The Cooked Seed: A Memoir

The Cooked Seed: A Memoir

Anchee Min

Language: English

Pages: 368

ISBN: 160819423X

Format: PDF / Kindle (mobi) / ePub


In 1994, Anchee Min made her literary debut with a memoir of growing up in China during the violent trauma of the Cultural Revolution. Red Azalea became an international bestseller and propelled her career as a successful, critically acclaimed author. Twenty years later, Min returns to the story of her own life to give us the next chapter, an immigrant story that takes her from the shocking deprivations of her homeland to the sudden bounty of the promised land of America, without language, money, or a clear path.

It is a hard and lonely road. She teaches herself English by watching Sesame Street, keeps herself afloat working five jobs at once, lives in unheated rooms, suffers rape, collapses from exhaustion, marries poorly and divorces.But she also gives birth to her daughter, Lauryann, who will inspire her and finally root her in her new country. Min's eventual successes-her writing career, a daughter at Stanford, a second husband she loves-are remarkable, but it is her struggle throughout toward genuine selfhood that elevates this dramatic, classic immigrant story to something powerfully universal.

 

 

 

 

 

 

 

 

 

 

 

 

 

returned from the school or work, we took the same bus. He would get off on Thirty-fifth Street and I on Forty-third Street. Besides saying hello, we shared our views, discoveries, and opinions about America, our classes, art, professors, and schoolmates. It was odd to me that Qigu had no intention of applying for a job in a Chinese restaurant. Instead he spent time learning about American art and artists. One day he invited me to visit his friends, who were former artists who had given up their

which cost a dollar for seven packs. Qigu believed that good things would happen if only I relaxed. He pointed out that we had just bought a used Chevrolet for the bargain price of sixty-five dollars. Well, it was not a real purchase. A Christian friend whom Qigu met at a church donated the car to help us in the name of his Lord. But I couldn’t get my mind off the mortgage debt and property tax and utility bills. The day after we bought the property, we discovered that two fat homeless men had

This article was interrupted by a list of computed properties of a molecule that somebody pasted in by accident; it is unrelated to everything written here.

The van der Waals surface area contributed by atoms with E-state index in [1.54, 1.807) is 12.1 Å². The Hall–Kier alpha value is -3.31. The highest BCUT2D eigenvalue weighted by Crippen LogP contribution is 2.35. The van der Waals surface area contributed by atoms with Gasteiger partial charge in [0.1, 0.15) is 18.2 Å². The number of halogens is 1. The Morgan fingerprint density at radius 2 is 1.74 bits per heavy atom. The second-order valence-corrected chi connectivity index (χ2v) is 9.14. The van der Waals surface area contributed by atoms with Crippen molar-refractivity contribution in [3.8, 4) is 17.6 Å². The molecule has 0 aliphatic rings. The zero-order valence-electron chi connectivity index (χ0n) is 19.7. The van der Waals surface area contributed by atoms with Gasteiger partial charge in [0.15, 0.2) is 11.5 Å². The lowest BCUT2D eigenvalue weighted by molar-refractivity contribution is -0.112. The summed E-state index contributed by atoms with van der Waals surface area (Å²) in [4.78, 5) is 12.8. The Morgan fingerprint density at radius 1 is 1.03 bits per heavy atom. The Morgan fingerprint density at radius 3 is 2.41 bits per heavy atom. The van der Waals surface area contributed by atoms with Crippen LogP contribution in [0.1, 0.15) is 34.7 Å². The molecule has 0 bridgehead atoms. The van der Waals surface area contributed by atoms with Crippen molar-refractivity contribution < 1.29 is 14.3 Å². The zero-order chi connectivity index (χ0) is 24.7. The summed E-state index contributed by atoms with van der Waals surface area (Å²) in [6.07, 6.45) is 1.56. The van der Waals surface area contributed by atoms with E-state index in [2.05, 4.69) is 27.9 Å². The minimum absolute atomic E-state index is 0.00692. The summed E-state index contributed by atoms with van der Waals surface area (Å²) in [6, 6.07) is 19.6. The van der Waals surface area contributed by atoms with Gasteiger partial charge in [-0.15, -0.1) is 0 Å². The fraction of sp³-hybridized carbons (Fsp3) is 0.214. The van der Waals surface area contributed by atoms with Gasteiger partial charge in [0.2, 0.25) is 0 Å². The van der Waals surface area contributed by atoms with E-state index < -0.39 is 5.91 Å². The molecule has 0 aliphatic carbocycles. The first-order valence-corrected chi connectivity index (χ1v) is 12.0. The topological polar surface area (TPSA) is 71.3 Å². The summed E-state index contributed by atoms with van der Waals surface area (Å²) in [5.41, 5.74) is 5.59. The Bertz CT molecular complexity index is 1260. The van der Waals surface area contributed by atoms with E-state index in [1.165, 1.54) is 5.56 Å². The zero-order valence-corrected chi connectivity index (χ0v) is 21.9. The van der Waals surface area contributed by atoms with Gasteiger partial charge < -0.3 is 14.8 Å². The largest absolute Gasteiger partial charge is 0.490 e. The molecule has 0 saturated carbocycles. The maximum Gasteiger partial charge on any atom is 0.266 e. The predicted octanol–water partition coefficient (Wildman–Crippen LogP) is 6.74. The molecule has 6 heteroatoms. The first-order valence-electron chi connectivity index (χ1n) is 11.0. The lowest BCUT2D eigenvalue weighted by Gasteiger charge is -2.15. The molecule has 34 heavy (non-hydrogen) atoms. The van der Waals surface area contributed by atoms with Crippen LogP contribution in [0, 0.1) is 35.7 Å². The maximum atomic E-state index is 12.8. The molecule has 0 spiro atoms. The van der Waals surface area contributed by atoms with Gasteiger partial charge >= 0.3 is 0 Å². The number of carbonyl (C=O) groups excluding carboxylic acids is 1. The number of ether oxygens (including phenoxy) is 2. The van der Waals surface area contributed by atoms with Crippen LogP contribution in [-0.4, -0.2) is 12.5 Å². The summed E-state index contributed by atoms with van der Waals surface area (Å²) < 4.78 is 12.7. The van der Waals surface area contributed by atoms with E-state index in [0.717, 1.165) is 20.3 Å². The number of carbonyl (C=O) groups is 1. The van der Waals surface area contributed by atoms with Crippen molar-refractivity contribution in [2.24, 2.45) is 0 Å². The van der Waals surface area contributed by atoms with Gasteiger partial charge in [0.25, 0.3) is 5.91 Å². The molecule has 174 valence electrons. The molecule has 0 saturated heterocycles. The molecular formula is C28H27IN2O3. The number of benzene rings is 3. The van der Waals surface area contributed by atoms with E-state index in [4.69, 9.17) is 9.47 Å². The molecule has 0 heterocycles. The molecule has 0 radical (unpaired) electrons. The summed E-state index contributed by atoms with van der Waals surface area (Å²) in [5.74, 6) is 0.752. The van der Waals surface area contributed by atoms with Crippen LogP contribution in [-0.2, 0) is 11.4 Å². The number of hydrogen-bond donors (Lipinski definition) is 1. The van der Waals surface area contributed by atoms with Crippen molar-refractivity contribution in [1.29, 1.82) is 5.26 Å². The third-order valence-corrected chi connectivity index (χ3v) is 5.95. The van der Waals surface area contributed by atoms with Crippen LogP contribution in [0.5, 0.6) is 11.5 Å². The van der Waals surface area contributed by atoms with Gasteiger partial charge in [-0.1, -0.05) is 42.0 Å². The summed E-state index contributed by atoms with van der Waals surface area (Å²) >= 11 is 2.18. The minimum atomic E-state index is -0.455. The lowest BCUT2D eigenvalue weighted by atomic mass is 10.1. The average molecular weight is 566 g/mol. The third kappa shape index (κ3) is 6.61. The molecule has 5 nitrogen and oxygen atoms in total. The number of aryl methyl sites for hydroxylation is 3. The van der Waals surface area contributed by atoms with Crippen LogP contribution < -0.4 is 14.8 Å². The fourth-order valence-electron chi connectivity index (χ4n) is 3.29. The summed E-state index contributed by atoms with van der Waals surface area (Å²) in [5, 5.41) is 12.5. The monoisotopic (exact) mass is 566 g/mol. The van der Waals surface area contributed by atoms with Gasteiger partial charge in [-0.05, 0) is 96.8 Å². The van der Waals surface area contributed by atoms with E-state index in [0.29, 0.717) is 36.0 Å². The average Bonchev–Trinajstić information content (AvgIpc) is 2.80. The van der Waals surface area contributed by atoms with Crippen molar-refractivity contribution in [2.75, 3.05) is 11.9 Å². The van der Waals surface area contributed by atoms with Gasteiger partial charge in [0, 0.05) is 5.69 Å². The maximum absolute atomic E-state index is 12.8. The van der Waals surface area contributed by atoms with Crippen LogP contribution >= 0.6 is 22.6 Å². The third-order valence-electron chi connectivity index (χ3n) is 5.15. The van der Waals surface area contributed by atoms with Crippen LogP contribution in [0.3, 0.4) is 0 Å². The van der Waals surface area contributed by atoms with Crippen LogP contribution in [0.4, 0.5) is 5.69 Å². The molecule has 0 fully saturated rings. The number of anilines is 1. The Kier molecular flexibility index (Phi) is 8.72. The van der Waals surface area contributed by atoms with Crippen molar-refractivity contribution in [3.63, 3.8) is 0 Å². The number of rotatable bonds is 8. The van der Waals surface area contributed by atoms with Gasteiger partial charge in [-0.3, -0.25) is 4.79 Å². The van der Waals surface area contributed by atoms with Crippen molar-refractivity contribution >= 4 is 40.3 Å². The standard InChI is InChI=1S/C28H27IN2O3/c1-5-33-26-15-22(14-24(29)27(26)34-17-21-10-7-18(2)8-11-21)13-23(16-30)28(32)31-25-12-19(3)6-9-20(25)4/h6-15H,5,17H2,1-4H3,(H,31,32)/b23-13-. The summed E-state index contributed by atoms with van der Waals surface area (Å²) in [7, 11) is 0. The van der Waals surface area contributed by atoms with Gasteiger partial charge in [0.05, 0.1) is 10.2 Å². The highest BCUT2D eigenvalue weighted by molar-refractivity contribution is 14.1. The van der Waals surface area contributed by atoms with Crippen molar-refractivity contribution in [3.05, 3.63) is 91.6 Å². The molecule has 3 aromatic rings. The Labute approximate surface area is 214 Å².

Fortunately, the three-foot-high snow cushioned my fall. For a moment I couldn’t move. “Are you okay?” I heard Qigu’s cry. “Anchee, answer me! Please, are you alive?” I knew I was not dead, because I could still hear the neighbors’ Christmas music, yet I was unable to speak. Qigu came down from his ladder and held me in his arms. Strangely, I felt happy. “How dare you smile!” Qigu yelled in Chinese. His facial expression twisted. “You scared the shit out of me!” I returned to China to

into a nightmare. Qigu and I were not good at working together as a team. I liked to get things done as soon as possible, while Qigu preferred to take his time. It drove me crazy when we installed a tub without a level. Qigu didn’t want to spend the money buying a level. He wanted to wait until we could find a secondhand level at the flea market. I worried that we wouldn’t be able to get the tub in properly. Qigu said, “My eyes can measure with precision. That’s the benefit of being an artist.”

my disappointment and stay positive, I told myself to consider it a blessing that I was able to recognize my shortcomings. It took talent to notice that I lacked talent. I stood on American soil, and there was no reason not to try harder. If nothing came of it, my English would improve. It would help me land a job as an office receptionist. I would get to answer the phone and take messages in English. { Chapter 22 } All my life I had been a soldier whose job was to kill pain. I was

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